really show up there. SIMON RIGGS: Certainly. Yeah, I think there’s various
ways of doing high availability within a single region. But when you go
cross-region, things become a lot more complex. And some of the storage
replication techniques that are possible become
much more problematic. So Postgres has
invested a lot of time, and 2ndQuadrant as well, in what
we call logical replication. And the purpose of
that is to filter out all of the physical
replication stuff so that we’re just
down to the basic data. So that reduces
bandwidth, but it also allows you to do things like
upgrade between release. And it certainly makes
cross-region replication significantly easier. And with something
like BDR, we actually have global geosharding
where you can actually have pools of data in
different continents, and yet all working together. So again, important
technologies, especially in regulated industries. DAN MCCLARY: And
just in case folks don’t know what BDR is–
bi-directional replication. I think you and I know
enough, it’s, like, oh, well. Of course this. So we talked a little bit about
the importance of analytics within the Postgres world. And I mean, in a
lot of ways Postgres is really well-positioned to be
both your analytical workhorse for operational things
and your OLTP database. The other thing that really
stood out to me in 11 is the changes to
analytical SQL. And I think in many ways I
look at PostgreSQL syntax as being in a lot of cases
at the very edge of how we think about the SQL language. So for folks who
have looked at it, Postgres 11 gives
us frame exclusions, which I think are really,
really powerful ways to actually remove things
from the windowing frame, and then also group
frame units, which is– I don’t think any
other database today does group frame windowing. Can you talk a little
bit about each of these and what it means to
the analytical workload? SIMON RIGGS: Sure. So, I think what a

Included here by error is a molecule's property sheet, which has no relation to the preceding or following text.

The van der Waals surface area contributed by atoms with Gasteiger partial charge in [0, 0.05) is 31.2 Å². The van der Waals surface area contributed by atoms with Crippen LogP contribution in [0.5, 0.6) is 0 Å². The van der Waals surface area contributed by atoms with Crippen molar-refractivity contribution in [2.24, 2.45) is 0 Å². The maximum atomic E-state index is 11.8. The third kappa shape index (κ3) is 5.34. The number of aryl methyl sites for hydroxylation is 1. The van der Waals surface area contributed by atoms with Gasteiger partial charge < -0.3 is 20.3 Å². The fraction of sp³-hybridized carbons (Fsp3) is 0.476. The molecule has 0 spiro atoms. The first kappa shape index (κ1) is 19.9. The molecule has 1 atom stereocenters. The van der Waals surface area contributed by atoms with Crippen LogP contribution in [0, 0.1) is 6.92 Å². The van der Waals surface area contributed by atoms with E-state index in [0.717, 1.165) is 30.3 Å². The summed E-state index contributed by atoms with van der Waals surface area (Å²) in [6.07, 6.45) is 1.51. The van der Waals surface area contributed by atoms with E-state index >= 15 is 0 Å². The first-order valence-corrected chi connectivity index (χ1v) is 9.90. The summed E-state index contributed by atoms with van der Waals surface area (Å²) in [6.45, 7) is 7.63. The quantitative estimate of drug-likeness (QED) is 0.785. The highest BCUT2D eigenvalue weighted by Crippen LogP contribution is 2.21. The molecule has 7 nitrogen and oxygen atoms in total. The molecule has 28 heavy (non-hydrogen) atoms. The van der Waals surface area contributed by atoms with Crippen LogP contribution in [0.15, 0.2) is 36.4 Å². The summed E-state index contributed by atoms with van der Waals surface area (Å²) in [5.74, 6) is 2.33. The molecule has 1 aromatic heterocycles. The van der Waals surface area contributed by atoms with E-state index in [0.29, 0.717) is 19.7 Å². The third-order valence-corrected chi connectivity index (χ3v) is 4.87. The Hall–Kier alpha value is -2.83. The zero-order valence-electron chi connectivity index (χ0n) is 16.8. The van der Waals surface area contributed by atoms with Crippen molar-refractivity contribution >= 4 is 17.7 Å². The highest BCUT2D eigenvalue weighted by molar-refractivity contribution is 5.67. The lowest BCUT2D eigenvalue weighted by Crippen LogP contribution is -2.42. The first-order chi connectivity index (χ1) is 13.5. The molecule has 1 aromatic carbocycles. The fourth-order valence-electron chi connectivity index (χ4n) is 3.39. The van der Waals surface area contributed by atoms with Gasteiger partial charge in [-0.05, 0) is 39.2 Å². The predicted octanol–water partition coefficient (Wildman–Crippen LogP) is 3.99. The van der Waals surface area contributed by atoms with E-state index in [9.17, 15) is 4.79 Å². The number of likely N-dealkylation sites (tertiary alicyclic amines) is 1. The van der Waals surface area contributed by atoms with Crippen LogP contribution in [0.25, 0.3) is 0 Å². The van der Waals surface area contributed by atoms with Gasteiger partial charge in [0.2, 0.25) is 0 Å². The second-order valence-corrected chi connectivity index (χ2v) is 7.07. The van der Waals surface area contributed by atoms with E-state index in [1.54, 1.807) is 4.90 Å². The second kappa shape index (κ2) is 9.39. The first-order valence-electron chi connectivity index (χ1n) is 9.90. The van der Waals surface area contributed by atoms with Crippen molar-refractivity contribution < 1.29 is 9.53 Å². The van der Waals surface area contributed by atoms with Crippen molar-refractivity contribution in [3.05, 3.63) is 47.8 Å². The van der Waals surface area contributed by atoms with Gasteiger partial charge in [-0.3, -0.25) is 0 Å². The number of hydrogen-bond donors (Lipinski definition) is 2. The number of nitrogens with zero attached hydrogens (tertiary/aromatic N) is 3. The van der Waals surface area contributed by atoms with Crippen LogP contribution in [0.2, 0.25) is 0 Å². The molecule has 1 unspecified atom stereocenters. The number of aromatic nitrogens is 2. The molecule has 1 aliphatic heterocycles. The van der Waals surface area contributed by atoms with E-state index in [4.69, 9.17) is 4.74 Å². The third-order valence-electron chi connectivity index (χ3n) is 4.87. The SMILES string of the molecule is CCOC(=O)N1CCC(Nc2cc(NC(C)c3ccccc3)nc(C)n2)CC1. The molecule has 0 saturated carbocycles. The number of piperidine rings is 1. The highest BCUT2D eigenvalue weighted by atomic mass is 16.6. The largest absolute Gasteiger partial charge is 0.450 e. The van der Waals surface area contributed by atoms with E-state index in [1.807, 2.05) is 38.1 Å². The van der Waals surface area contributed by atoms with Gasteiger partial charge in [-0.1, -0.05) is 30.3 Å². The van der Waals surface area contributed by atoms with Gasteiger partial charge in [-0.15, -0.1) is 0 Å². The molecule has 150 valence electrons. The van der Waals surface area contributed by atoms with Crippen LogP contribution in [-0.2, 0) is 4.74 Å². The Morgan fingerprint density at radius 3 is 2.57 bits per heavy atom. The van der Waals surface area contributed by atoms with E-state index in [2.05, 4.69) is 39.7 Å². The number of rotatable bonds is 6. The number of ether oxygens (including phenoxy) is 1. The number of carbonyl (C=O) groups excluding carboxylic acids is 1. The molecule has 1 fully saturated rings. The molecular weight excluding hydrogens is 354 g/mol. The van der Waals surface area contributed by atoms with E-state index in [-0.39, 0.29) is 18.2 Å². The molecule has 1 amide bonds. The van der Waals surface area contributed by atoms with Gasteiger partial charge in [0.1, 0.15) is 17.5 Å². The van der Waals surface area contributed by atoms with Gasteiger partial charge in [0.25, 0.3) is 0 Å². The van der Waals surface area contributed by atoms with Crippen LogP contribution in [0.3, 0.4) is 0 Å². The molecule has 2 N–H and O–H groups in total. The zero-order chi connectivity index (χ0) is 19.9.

lot of people don’t realize with SQL is that it’s
had window functions in it for some time now. And what a window
function is it allows you to look at data
in an ordered manner. And this is especially
important for time series, where if you’re thinking about
your data as a graph where the points change
over time, then you can write queries that
analyze that data so that you have a sliding frame of data. So for example, if you look
at the current row of data, you can look at the
last five preceding rows and write something like
a moving average, which is obviously a very important
analytical calculation. So this has actually
been in this SQL standard for many years. And Postgres has
had support in that for coming up for 10 years now. But in the latest
release we’ve got these fine-grained
extensions, really, that put the finishing
touches to Postgres’ support. And the ones that you
mentioned there really are just important in
really just getting the last few dregs
of information out of that style of query. And what’s really
surprising, though, is we are finishing
the implementation of these features. And yet many people have
never even heard of them. OK? And so sometimes when
we talk about SQL a kind of boring language that
existed from 30 years ago, people are not really
moving with the fact that it’s actually evolved
very considerably over time. DAN MCCLARY: Yeah. Modern SQL is really something. To think a little
bit about that– to the finer grains
and a frame exclusion, I might have my moving average. But I might want to say, well,
give me the last five values, but remove the duplicates. Right? And that could actually have
a really material change on the average in computing. And again, that sliding
window doesn’t necessarily have to be rows
proceeding anymore. Right? It can now be groups. And so if I’m actually talking
about group by averages, that can be really interesting. All right. So let’s talk a little
bit about data types. I think Postgres already has got
a really rich support for data types, whether it be
array types, structure types, domains. But I think one area
that’s interesting is semi-structured data, because
JSON and JSON/B have become, I think, interesting additions
to Postgres in general. And in particular, I think at
11 we got full text indexing. Or it might have been 10. I’m not 100% certain. So are you seeing more use
of semi-structured data in the Postgres world now that
these features are available? SIMON RIGGS: Very much so. I think people have
bought into the concepts of semi-structured data from
a lot of other databases. But they want to
use those concepts within a normal
database structure. So they want to be able to
mix the concepts together. Relational works,
but up to a point. And then when once
you go sort of past that point where you
hit the complexity wall, semi-structured data
is really useful. So it’s great to be able
to just have a column where you have sort
of data blobs in. And JSON and JSON/B is
just excellent for that. So we have lots of
people using it. So it’s not something
that’s in the back rooms. It’s really one of our
key features these days. The JSON/B data type